Film: Abhay; Director: Mahesh Babu; Cast: Darshan, Arati Thakur, Om Prakash Rao, Pradeep Rawat, Sangeetha and Suresh Mangalore; Music: Hari Krishna; Rating: **
Telugu film writer Janardhana Maharshi, who has successfully rehashed several Telugu film scripts to market stories to Kannada film producers, has done it again in 'Abhay'.
He has now remixed elements seen in Telugu films like 'Aata' and 'Gudumba Shankar' to create the story of 'Abhay'. The film doesn't offer anything fresh to even Kannada film audiences as many elements of the story have also been seen in Kannada movies like 'Namma Basava', 'Bindaas' and 'Bombaat', the last two having been penned by Maharshi.
In the film, the protagonist Abhay is a fearless youth who meets Arati on a flight to Amsterdam, falls for her and then follows her. Arati initially tries to maintain distance but finally falls in love with him.
She then narrates her troubled past about how she has been forcibly engaged to a man who had raped a woman. Arati has no other go than to be part of this engagement because her parents have been threatened by the criminal.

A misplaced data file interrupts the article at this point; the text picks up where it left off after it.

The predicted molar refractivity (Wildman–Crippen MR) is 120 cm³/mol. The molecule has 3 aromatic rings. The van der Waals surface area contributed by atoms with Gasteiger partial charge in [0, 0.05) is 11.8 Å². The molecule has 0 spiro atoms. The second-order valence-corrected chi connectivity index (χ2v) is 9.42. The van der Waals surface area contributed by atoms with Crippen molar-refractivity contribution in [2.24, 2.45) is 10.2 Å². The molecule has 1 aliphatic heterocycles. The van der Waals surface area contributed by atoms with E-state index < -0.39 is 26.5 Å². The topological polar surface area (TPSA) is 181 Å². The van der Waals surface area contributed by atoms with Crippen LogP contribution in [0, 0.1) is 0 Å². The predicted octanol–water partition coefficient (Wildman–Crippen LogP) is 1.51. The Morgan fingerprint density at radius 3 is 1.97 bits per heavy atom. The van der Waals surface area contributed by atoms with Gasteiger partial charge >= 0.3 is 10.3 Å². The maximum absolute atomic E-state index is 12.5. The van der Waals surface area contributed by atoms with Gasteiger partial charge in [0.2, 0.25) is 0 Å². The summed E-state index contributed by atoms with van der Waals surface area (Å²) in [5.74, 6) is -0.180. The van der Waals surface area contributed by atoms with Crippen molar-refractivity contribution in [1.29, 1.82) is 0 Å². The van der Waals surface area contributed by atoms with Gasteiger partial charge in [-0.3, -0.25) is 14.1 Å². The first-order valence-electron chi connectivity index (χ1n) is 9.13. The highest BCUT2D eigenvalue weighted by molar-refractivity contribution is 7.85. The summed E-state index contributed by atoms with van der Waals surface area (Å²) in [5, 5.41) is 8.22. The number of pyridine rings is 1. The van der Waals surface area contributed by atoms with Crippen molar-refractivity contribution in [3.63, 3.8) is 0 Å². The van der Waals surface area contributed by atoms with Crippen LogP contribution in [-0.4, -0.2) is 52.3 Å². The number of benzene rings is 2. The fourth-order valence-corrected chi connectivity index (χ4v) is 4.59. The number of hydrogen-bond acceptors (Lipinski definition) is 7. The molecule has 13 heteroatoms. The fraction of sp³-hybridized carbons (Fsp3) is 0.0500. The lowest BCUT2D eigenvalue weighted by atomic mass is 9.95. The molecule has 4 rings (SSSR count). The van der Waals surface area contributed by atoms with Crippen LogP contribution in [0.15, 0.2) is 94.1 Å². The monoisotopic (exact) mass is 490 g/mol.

Abhay later discloses everything to the villain's gang, who come to Amsterdam to take Arati back to India. Then Abhay comes back to India and walks straight to the villain's house, uses his brains and muscle power to teach him a lesson. In the end, the lovers are united.
Darshan fans have their full quota of well-choreographed fights. But the story of a courageous hero taking on villains and then fighting them in the last reel has been overexploited in Kannada and Telugu films.
Darshan's stunts, particularly in the climax sequence, is the major attraction of the film. The songs are well shot in Amsterdam and Bangkok. Om Prakash Rao scores with his comic timing.
Coming to the negative points, the fact that the film's story has been borrowed from many Telugu films is itself a big dampener. There is no originality or freshness. The movie's inconsistent pace is another drawback.
The dialogues of the film are also somehow uninspiring.
Darshan is as usual lively in his portrayal of Abhay but his talent seems wasted in a film like this. Arati could have been a bit more expressive while emoting.
Om Prakash Rao, who was good in 'Parameshi Paanwala', is highly entertaining in his role of Nokia Shashtry.
Hari Krishna's music, which is usually of high standards, is a shade below his other compositions in films like 'Gaja' and 'Raaj, The Showman'.
'Abhay' lacks freshness and is just a remix of several Kannada and Telugu films. Darshan fans may, however, enjoy the film for the action and stunts.